My Brother, The Cop

My name is Ken Jones. I’m Bob’s brother. I spent 27 years on my hometown police department, starting in 1974 as a patrolmen before being promoted to sergeant and finally plain clothes detective before retiring.

A little about my and Bob’s hometown. 

Vermilion, Ohio, “back in the day.”

Vermilion is in northern Ohio,  on the shore of Lake Erie.  It is your typical small, midwestern city. The population is approximately 13,000 and is predominately white. 

[Note by Bob: Below is an approximate racial breakdown of Vermilion. Only about 10 percent of the population lists a four-year college degree. The population has grown by about 2,000 since these census figures.]

As I think back, police training was completely inadequate but was standard for the time.  I was supplied with all the typical police equipment, I was assigned to ride with veteran officers for training, — the length of time escapes my memory.  Then I was turned loose to learn the rest through experience 

Not brother Ken; just a shot of the VPD canine unit. 

When I started on the police department it was a typical midwestern department for that1 time.  The entire department was white males.  As time went on, females were hired and we did have a black officer.  The black officer was well accepted on the department and by the residents of the city.  I can’t say that I have ever experienced any racism.  I was not raised in a racist family and I never experienced any racism in our police department.  

As a detective, I had to work with officers of various police departments around us while investigating crimes that happened in our city.   Based on my experience, I believe most officers are consciencious about doing their job.  Unfortunately, there are officers that either intentionally or unintentionally make mistakes and bad judgements that reflect on all policemen.  The public has lost their trust in police officers because of these actions.  To regain the public’s trust, officers must be held responsible for their actions.  And their supervisors also need to be held accountable for the actions of officers under their supervision.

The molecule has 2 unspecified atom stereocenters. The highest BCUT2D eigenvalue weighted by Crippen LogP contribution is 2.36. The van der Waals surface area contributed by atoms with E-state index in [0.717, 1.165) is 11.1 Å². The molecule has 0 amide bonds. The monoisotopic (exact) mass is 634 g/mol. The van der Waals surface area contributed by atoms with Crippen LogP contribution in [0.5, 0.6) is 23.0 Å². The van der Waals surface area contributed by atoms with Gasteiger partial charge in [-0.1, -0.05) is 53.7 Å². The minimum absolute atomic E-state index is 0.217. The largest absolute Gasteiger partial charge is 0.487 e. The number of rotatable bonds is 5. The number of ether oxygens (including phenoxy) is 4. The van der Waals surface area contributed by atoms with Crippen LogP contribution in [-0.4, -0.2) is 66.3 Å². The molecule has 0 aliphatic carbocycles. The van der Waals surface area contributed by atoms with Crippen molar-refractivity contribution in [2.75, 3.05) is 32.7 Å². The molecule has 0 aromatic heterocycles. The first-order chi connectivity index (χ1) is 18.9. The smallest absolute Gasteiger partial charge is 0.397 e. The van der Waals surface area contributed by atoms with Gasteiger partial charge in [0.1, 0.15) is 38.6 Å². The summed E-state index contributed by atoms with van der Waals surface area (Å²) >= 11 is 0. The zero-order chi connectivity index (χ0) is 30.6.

As for as some of the recent events where police have used excessive or unnecessary force, there is no excuse for it.  It was recently said that convicting police officers is difficult.  This should not be. Officers should be treated as anyone else in the criminal justice system.   In order to regain the public trust the public must know that officers will be held accountable for any inappropriate actions. 

Unfortunately, due to union intervention, it has become increasingly difficult to discipline and/ or fire officers.  In my opinion unions have become too powerful and often protect those that should not be protected.  

There’s talk of not funding police departments.  I think this would be a big mistake.  Due to the virus, the funding is going to be cut already.  Without proper funding officers won’t get much needed additional training, additional officers won’t be hired; that increases the workload on existing officers and proper equipment can’t be purchased.  I believe all of this will affect police officers negatively and may very well make the current situation even worse.  

The current violence taking place will do little to correct the problems within the police departments.  It will only be corrected when the administrators realize there is a problem and take the steps to correct it.  

Published by Bob Jones

Journalist since age 19. St. Petersburg Times, Noticias y Viajes in Madrid, Overseas Weekly in Frankfurt and Paris, the Louisville Courier- Journal, the Honolulu Advertiser, KGMB-TV, NBC News foreign correspondent in Africa and Southeast Asia, and MidWeek columnist. LL.B LaSalle University Law. 3 years in the U.S. Air Force. Covered: Vietnam War, Iraq #1 in 1991. George Foster Peabody Award for distinguished journalism for reporting in China. Married to Denby Fawcett, one daughter. Brett Jones.

4 replies on “My Brother, The Cop”

  1. I especially like this part of Ken’s article.The same problem exists in Honolulu. It is unnecessarily difficult to convict police officers accused of crimes. It has been a problem not just because or the police officers’ union but also the prosecutors office refusing to charge officers accused of domestic abuse and terroristic threating of their own household members.
    It was recently said that convicting police officers is difficult. This should not be. Officers should be treated as anyone else in the criminal justice system. In order to regain the public trust the public must know that officers will be held accountable for any inappropriate actions.

    Unfortunately, due to union intervention, it has become increasingly difficult to discipline and/ or fire officers. In my opinion unions have become too powerful and often protect those that should not be protected.

  2. Thank you so much for contributing. Do you need to have a talk with our police chief?

Comments are closed.

%d bloggers like this: